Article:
A counselling helpline, for example, is often a key part of an Employee Assistance Programme - designed to help employees with issues such as stress, anxiety and depression. Another element of a strategy could be an onsite gym or discounted membership benefits, or fast access to private surgery with hospital treatment insurance, helping employees back to health and work quickly. Considering corporate goals can help with formulating the right health and wellbeing strategy, before moving on to developing a business case that outlines the purpose of the strategy, the resources required to deliver it and the improved performance expected. Fiona Lowe explained: “Clearly identifying and setting out the need for and purpose of the strategy to stakeholders will help in going about securing financial support and buy-in from decision makers. “With so many different suppliers on the market there’s a lot to consider when choosing the right partner. “Take a structured approach to the selection process to make it a lot more straightforward with a checklist of areas to consider such as the range of services offered, ease of implementation, value for money, shared corporate values and the levels of customer service.

Making it Work Long Term

Is your company losing productivity due to poor sleep health? Our Sleep Well, Work Well programme helps staff to understand their sleep habits and achieve better quality rest at night so they feel more alert, motivated and productive at work. Developed with a sleep expert, our programme will help your employees perform to their full potential every day.

Find out how a better nights sleep could boost your staff’s productivity: westfieldhealth.com/staffsleep

“To gain traction with staff at all levels, organisations should strive to keep a health and wellbeing strategy at the heart of their culture. Creating a healthy environment for staff in everything an organisation does (from facilities and training to development opportunities and more) – will help to engage and focus teams.” Said Fiona. WWW.CEOREPORTS.COM | 7


SPECIAL REPORT: MANAGING WORKPLACE HEALTH AND WELLBEING

With poor staff health and wellbeing costing the UK economy billions every year, the importance of having a robust health and wellbeing strategy can’t be underestimated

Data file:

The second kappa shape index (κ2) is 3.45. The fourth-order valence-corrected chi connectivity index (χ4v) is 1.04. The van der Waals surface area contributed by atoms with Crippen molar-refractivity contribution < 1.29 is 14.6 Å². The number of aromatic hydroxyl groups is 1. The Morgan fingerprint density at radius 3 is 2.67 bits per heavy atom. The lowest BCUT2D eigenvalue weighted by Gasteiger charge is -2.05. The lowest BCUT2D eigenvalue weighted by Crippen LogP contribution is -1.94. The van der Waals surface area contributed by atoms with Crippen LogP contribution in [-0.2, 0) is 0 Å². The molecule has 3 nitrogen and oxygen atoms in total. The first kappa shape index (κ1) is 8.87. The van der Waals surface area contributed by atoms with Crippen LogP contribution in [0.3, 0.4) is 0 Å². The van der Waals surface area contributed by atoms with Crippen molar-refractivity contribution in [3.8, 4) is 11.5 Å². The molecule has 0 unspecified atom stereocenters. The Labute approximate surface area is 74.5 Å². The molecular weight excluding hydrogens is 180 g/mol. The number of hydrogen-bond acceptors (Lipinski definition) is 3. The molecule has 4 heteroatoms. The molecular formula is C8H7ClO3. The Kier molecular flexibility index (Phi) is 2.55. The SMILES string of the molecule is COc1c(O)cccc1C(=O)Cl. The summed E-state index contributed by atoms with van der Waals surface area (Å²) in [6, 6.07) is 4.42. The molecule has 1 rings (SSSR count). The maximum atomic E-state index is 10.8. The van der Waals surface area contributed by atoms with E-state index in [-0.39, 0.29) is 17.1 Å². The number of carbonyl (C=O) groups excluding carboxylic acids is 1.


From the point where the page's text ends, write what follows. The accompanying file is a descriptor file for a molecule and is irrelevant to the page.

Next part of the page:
“Once implemented, a great health and wellbeing strategy also needs to be effectively communicated if it’s to succeed. So, don’t underestimate the importance and impact of regular reviews and the power of internal communications.” Respondents in the survey of HR professionals said staff surveys (50%), staff updates (47%) and a reduction in sickness absence (38%) were the most popular ways of measuring the success of wellbeing benefits. 70% of respondents also acknowledged the importance of a return on investment when selecting a new wellbeing benefit. “Continually measuring performance will help businesses and stakeholders understand the impact the new strategy is having – for example whether

that relates to financial impact or the overall wellbeing of the workforce, and most likely both.” The HR professionals surveyed added that the two biggest advantages of offering wellbeing benefits were a more engaged workforce (81%) and a more productive one (47%). “And with the numbers adding up like that, it’s important that UK businesses realise that an effective health and wellbeing strategy can help not just mitigate against risks but actually boost their bottom line, too.” “It is becoming increasingly clear that employers cannot – literally – afford to overlook the importance of implementing, embedding and evaluating an effective and engaging health and wellbeing strategy.”

References: https://www.reward-guide.co.uk/professor-dame-carol-black-lets-all-aim-for-a-healthier-target/1410.article https://www.reward-guide.co.uk/wellbeing-in-the-workplace-its-working-for-everyones-benefit/1923.article https://www.gov.uk/government/publications/thriving-at-work-a-review-of-mental-health-and-employers http://www.bbc.co.uk/news/health-41740666 https://www.thesun.co.uk/news/4762042/average-brit-just-five-hours-sleep-work-emails-at-7-50am/ https://www.theguardian.com/business/2017/apr/05/weak-productivity-leaves-uk-trailing-other-g7-nations http://www.bbc.co.uk/news/business-38151180

8 | WWW.CEOREPORTS.COM


SPECIAL REPORT: MANAGING WORKPLACE HEALTH AND WELLBEING

Why Health and Wellbeing Should be Key Performance Indicators Tom Cropper, Editor Studies suggest that employers understand the importance of wellbeing, but how often does that translate into reality?

P

EOPLE IN full time work spend most of their waking lives in the working environment. Unsurprisingly, then, that environment will have a huge impact on their health and general wellbeing – for better or worse. Just how much of an impact is only now being truly understood. Poor working conditions can lead to increased absenteeism, mental health issues, long term conditions and even premature death. It’s an issue which should be a moral imperative for all responsible employers but it’s also one which can have a significant impact on business performance. So, are employers doing enough?